Cloud Atlas

I’m a terrible, terrible snob. Somewhere along the line in my literary life, I have acquired a vision as myself as the cultural elite. I cram my bookshelves with classic works I’d never have dragged myself through were they not on my degree’s syllabus, I read foreign authors because I feel I “should” have sampled their work rather than for true curiosity, and I raise a curling brow at the popular tables in Waterstone’s as I push my unnecessarily thick-rimmed glasses further up my nose and head deeper into the shop.

So it should come as no surprise that bestowing the title “Richard and Judy Best Read of the Year” on a book actively deters me rather than acting as the publishers eagerly anticipated. I deigned to purchase Cloud Atlas with a scholarly sigh; I might as well see what all the hoardes were fussing about.

But there’s no getting around it: Richard and Judy were right. Cloud Atlas is absolutely fantastic. Best book of 2012 until I tell you otherwise. An absolute triumph.

David Mitchell hath feasted of the Frankenstein cup of novel structure, in which separate narratives fit inside each other. Here, six stories stretching from past to future nestle inside one another before unfolding once more. It’s a testament to Mitchell’s astonishing abilities as a story-teller that with each successive interrupted story, you’re hooked and reluctant for it to end, even on the return back through the layers of narrative in the second half of the book. It’s expected that as you read into the future, the momentum will grow as you rush to learn the destiny of the world you’re exploring. But it’s evidence of masterful technique that as you read the second half, that feeling grows again until you’re desperate for the final outcome – despite it being the oldest in the sequence of the story, so intuitively the least interesting part as the consequences are already known.

Here at the end, the threads are elegantly and lightly drawn together into an uplifting and inspiring cry for belief and investment in humanity that you wouldn’t expect coming from a book which includes “The Fall” of civilisation, led by mankind’s voracious selfishness. Somehow, Mitchell spins the novel into an assertion that each individual has his role in creating the future; that they should work to create the world they want their children to inherit. This message is given without religiousity or posturing, or even a shadow of worthiness. Profoundly satisfying.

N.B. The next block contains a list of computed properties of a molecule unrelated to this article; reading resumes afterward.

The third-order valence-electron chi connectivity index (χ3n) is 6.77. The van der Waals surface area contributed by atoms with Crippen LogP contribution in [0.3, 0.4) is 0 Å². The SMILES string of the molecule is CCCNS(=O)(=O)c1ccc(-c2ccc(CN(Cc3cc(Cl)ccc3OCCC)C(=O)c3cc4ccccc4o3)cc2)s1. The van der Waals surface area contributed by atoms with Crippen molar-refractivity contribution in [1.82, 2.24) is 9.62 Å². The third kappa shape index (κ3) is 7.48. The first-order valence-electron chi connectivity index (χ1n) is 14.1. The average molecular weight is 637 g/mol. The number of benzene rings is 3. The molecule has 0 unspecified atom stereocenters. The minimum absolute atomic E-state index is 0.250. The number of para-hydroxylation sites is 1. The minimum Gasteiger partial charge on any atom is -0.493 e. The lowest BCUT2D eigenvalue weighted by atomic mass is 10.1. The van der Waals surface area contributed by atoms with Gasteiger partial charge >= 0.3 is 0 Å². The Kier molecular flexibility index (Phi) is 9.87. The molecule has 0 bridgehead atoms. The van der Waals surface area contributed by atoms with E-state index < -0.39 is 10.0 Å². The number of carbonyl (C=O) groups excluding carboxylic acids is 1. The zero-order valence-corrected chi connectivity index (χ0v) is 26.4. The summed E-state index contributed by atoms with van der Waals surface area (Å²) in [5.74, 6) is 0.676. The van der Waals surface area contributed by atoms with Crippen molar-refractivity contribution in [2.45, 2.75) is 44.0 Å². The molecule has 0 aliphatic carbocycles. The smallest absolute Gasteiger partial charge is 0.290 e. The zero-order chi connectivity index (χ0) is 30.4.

However, my favourite sections were those set in the future – the thrill and horror of the potential direction that the world is going in. Mitchell’s prodigious imagination paints a rich world of technological advance and spiritual regress, but draws its roots from our past and present, so that despite the more fantastical elements there is an emotional truth.

So what didn’t work? Several things. “Cloud Atlas” as a title was levered into the books a few times with awkwardness to articulate the link between these characters which was better made more lightly – merely suggested. In the novel’s returning gallop, Mitchell attempted to locate each narrative in its precursor, so that the letter/music/orison is found shortly before that narrative beginning. Such a literal approach is clunky and unrealistically neat, particularly as the numinous quality of the links between narratives and characters is the the intriguing and profound heart of the novel.

It’s a mark of a book’s success if I take to the internet to get more about it to soften the blow of the last page, and my googlings quickly uncovered news of a film in post-production with a glut of Hollywood stars. I’m intrigued but immediately set to be disappointed; at its best the book wears its profundity lightly through a storm of action, but at worst I can easily imagine the noise of the film’s action sequences will only be exceeded by the hammer blows of the handling of this deeper content.

Five stars to David Mitchell, and, fine, I’ll say it: Richard and Judy too.


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